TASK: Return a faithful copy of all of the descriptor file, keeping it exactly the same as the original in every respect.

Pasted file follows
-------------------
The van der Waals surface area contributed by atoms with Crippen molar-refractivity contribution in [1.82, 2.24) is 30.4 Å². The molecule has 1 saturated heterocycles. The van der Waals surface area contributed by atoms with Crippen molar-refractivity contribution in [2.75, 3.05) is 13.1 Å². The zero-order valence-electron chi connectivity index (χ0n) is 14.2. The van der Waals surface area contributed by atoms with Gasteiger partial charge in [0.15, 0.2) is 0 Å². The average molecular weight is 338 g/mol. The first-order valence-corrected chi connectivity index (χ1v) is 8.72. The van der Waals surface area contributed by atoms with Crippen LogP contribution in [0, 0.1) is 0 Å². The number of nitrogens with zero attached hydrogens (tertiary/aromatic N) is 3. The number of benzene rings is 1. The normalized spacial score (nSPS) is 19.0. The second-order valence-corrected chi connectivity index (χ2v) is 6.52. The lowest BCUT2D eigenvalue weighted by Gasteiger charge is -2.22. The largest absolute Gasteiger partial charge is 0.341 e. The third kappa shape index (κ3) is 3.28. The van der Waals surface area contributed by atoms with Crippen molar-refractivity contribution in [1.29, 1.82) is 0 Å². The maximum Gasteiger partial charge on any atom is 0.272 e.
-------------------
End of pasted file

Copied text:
The van der Waals surface area contributed by atoms with Crippen molar-refractivity contribution in [1.82, 2.24) is 30.4 Å². The molecule has 1 saturated heterocycles. The van der Waals surface area contributed by atoms with Crippen molar-refractivity contribution in [2.75, 3.05) is 13.1 Å². The zero-order valence-electron chi connectivity index (χ0n) is 14.2. The van der Waals surface area contributed by atoms with Gasteiger partial charge in [0.15, 0.2) is 0 Å². The average molecular weight is 338 g/mol. The first-order valence-corrected chi connectivity index (χ1v) is 8.72. The van der Waals surface area contributed by atoms with Crippen LogP contribution in [0, 0.1) is 0 Å². The number of nitrogens with zero attached hydrogens (tertiary/aromatic N) is 3. The number of benzene rings is 1. The normalized spacial score (nSPS) is 19.0. The second-order valence-corrected chi connectivity index (χ2v) is 6.52. The lowest BCUT2D eigenvalue weighted by Gasteiger charge is -2.22. The largest absolute Gasteiger partial charge is 0.341 e. The third kappa shape index (κ3) is 3.28. The van der Waals surface area contributed by atoms with Crippen molar-refractivity contribution in [1.29, 1.82) is 0 Å². The maximum Gasteiger partial charge on any atom is 0.272 e.